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Booklet - Biblical Perspective, counsel for individuals who struggle with anger, anxiety and fear.
The Hospital Anxiety and Depression Scale (HADS) has been used in several languages to assess anxiety and depression in general hospital patients with good results. The HADS was administered to 521 participants (275 controls and 246 inpatients and outpatients of the Internal Medicine and Surgical Departments in 'Attikon' General Hospital in Athens). The Beck Depression Inventory (BDI) and the State-Trait Anxiety Inventory (STAI) were used as 'gold standards' for depression and anxiety respectively. The HADS presented high internal consistency; Cronbach's alpha cofficient was 0.884 (0.829 for anxiety and 0.840 for depression) and stability (test-retest intraclass correlation coefficient 0.944). Factor analysis showed a two-factor structure. The HADS showed high concurrent validity; the correlations of the scale and its subscales with the BDI and the STAI were high (0.722 - 0.749). The Greek version of HADS showed good psychometric properties and could serve as a useful tool for clinicians to assess anxiety and depression in general hospital patients. Proceeds from the sale of this book go to the support of an elderly disabled person.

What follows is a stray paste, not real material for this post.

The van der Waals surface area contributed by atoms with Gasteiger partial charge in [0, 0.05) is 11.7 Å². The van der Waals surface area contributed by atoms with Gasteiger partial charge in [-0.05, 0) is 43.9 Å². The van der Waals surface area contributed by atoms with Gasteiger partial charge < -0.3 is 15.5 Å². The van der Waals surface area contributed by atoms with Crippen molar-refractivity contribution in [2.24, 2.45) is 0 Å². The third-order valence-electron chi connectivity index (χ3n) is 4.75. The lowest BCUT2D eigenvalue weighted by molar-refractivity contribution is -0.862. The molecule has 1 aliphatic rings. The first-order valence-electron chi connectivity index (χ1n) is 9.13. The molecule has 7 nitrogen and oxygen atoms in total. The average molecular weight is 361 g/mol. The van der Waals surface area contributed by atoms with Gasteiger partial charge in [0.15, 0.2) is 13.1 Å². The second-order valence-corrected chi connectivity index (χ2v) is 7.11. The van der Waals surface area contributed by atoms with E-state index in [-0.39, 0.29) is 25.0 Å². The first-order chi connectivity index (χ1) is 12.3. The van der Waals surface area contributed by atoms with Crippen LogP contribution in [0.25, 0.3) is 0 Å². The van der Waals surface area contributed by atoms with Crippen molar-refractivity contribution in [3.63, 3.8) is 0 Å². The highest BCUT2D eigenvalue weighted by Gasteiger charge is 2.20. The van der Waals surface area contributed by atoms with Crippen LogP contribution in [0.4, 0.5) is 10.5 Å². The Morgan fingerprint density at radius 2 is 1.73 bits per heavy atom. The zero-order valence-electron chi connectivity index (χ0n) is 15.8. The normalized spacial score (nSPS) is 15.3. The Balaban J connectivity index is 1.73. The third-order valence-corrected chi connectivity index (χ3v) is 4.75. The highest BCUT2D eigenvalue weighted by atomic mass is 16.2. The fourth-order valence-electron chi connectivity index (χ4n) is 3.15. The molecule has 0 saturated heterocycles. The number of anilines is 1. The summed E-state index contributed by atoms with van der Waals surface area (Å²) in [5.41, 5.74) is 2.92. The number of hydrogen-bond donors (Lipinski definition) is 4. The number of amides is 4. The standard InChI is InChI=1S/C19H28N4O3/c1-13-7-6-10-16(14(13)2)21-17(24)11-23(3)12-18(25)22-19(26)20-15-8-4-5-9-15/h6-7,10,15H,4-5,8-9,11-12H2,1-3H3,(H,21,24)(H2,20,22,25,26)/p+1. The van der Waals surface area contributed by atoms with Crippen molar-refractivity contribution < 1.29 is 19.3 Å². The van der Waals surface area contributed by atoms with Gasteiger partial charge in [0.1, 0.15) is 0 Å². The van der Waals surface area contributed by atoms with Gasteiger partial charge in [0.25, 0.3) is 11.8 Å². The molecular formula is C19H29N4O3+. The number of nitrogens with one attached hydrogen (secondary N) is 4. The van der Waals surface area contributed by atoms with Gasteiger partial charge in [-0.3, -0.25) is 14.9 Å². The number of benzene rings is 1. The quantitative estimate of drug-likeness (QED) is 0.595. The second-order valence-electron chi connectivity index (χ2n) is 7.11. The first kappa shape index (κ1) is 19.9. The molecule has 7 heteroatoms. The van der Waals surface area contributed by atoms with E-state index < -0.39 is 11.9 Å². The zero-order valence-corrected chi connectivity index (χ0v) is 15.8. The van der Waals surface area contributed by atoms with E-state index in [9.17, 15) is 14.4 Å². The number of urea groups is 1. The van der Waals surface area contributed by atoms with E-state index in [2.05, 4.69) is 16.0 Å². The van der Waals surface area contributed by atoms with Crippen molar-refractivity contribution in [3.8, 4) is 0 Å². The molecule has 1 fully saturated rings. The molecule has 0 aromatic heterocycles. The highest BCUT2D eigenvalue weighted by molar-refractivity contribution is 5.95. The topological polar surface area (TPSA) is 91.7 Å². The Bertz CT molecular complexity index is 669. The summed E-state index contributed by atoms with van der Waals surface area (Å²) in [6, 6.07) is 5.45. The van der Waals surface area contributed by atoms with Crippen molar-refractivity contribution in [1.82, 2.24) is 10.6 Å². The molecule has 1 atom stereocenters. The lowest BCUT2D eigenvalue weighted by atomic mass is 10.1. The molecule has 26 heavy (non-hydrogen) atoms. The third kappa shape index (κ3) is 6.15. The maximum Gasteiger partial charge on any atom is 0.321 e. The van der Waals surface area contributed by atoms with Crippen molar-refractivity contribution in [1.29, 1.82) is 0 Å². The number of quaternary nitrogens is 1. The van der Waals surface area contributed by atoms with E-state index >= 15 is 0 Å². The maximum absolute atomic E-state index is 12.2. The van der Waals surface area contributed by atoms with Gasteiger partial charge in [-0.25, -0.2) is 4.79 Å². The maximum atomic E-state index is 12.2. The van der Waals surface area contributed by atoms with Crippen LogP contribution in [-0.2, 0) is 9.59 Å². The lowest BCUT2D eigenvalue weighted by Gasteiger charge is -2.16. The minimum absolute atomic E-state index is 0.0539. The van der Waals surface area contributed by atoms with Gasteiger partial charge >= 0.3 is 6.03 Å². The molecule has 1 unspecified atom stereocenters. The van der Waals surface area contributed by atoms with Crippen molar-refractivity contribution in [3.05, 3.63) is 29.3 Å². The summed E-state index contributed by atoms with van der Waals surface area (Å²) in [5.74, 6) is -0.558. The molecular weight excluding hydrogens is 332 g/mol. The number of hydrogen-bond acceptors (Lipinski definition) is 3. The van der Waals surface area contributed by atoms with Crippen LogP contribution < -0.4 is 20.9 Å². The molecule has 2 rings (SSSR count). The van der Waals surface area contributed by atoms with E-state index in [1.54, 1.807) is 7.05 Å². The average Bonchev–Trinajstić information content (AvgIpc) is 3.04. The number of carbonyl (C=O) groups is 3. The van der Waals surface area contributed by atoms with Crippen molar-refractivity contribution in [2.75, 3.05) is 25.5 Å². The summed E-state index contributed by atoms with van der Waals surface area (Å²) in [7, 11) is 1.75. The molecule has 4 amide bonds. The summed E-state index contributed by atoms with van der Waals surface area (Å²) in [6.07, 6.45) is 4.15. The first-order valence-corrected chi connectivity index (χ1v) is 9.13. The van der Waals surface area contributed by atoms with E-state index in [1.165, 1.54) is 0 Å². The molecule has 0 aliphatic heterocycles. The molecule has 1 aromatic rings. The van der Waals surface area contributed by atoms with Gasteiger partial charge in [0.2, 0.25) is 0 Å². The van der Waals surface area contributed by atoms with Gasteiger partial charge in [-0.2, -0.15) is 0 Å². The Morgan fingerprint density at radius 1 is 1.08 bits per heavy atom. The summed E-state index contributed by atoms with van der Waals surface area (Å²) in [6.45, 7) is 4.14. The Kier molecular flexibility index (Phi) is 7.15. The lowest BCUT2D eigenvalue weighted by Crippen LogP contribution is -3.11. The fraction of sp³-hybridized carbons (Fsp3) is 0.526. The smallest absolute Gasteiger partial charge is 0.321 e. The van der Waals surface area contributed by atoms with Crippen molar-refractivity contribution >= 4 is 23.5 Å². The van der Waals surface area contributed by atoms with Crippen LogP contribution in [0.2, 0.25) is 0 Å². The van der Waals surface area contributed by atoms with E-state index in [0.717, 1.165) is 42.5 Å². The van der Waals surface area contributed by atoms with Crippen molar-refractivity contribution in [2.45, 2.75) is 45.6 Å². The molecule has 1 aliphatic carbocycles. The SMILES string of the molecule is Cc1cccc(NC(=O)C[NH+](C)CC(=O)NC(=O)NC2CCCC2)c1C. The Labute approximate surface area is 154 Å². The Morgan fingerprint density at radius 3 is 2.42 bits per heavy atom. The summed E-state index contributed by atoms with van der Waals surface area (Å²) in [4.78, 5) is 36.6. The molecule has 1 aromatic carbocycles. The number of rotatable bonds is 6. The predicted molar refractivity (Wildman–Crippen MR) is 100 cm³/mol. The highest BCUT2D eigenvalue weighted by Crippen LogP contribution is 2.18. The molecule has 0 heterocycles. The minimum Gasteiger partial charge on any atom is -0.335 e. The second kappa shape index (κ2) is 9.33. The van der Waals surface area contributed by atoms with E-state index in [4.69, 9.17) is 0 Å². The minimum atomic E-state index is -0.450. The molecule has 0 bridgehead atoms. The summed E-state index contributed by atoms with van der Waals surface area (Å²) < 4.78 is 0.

Brand new 2015 edition, with an expanded section on "off-label" and experimental options, along with a fascinating explanation of the current research into the next generation of drugs to treat mood & anxiety-spectrum disorders Are you confused about which antidepressant is right for you? Would you like to learn all the important information on all of the antidepressants currently available? Do you suffer from - - Major depression (including treatment-resistant depression and dysthymia) - Generalized anxiety disorder - Panic disorder - Phobic disorder - Obsessive compulsive disorder (OCD) ...or any mood disorder which is one the depressive or anxious spectrum? There are huge differences even between just SSRIs, let alone the huge number of alternatives you have probably never heard of. Unfortunately, doctors tend to be incredibly busy, and sometimes they just don't have the time to finely calibrate your treatment. This means that very often, you will just be given the drug your doctor has the most experience in. This may or may not be the right tool for the job. Quite often we see the example of two patients visiting the same doctor - one patient anxious and one patient lethargic and depressed. Yet both emerge from the doctor's office with a prescription for the same SSRI. Depression and anxiety are incredibly varied conditions. Some people are "anxious depressed" whereas others can be more "low energy depressed". Or if we look specifically at anxiety disorders, the right drug (and dosage) for someone with panic disorder and for someone with OCD is dramatically different. Each condition needs a slightly different pharmacological approach. This comprehensive, encyclopedic guide by Benjamin Kramer (author of Brain Renovation), provides detailed information on every common antidepressant and anxiolytic (anti-anxiety medication) such as - - SSRIs (Selective serotonin re-uptake inhibitors - such as Zoloft, Paxil, Prozac & Lexapro) - SNRIs (Serotonin & Norepinephrine re-uptake inhibitors - such as Effexor & Cymbalta) - Atypical antidepressants (such as Remeron, Buspar & Wellbutrin) - TCAs (Tricyclic antidepressants - such as Endep & Anafranil) - Benzodiazepines (such as Xanax, Ativan & Klonopin) - "Off-label" and experimental options including stimulants (amphetamine, methylphenidate), Lyrica, tramadol memantine and ketamine - Upcoming drugs due to become available soon Learn about how the slight differences between each drug can be the difference between success and failure. There is no such thing as the 'best' antidepressant - it depends on the individual and the nature of the illness. Are you anxious and depressed? Are you unmotivated with a lack of energy? Can't sleep? In pain? All these factors should influence your doctor's (and your own) choice as to the best option for you. Kramer also addresses the most common questions people have when starting an antidepressant or looking for one which works, such as - - Which medications won't make me put on weight? - Which medications will kill my libido? What adjunct options do I have for restoring libido? - How long will the medication take to start working? So before you visit your physician, get as much information as possible so you can participate in the decision-making process aimed at deciding on the best treatment. To this end, Kramer has also included brand new "layman's" explanations of the most common questions around exactly how each drug works, including - - How does an SSRI (selective serotonin reuptake inhibitor) work? - How does a tricyclic work? - How does a MAOI (monoamine oxidase inhibitor) work? - What is the different between an agonist and an antagonist? - How can I tell which drug is the most potent?